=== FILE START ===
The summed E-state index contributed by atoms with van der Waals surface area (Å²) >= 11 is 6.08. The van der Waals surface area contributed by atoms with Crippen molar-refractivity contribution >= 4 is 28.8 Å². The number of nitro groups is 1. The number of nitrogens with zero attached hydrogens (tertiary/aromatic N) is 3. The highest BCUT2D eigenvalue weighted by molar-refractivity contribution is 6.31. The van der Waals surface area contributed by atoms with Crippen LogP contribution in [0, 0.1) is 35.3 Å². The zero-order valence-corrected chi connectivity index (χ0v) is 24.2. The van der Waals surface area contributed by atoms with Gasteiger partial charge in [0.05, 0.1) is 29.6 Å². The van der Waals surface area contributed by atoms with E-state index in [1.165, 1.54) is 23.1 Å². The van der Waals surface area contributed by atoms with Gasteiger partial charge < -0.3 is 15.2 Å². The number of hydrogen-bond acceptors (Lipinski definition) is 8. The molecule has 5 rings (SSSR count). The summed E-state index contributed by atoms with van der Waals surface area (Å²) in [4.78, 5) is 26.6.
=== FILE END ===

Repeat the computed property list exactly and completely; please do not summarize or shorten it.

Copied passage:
The summed E-state index contributed by atoms with van der Waals surface area (Å²) >= 11 is 6.08. The van der Waals surface area contributed by atoms with Crippen molar-refractivity contribution >= 4 is 28.8 Å². The number of nitro groups is 1. The number of nitrogens with zero attached hydrogens (tertiary/aromatic N) is 3. The highest BCUT2D eigenvalue weighted by molar-refractivity contribution is 6.31. The van der Waals surface area contributed by atoms with Crippen LogP contribution in [0, 0.1) is 35.3 Å². The zero-order valence-corrected chi connectivity index (χ0v) is 24.2. The van der Waals surface area contributed by atoms with Gasteiger partial charge in [0.05, 0.1) is 29.6 Å². The van der Waals surface area contributed by atoms with E-state index in [1.165, 1.54) is 23.1 Å². The van der Waals surface area contributed by atoms with Gasteiger partial charge < -0.3 is 15.2 Å². The number of hydrogen-bond acceptors (Lipinski definition) is 8. The molecule has 5 rings (SSSR count). The summed E-state index contributed by atoms with van der Waals surface area (Å²) in [4.78, 5) is 26.6.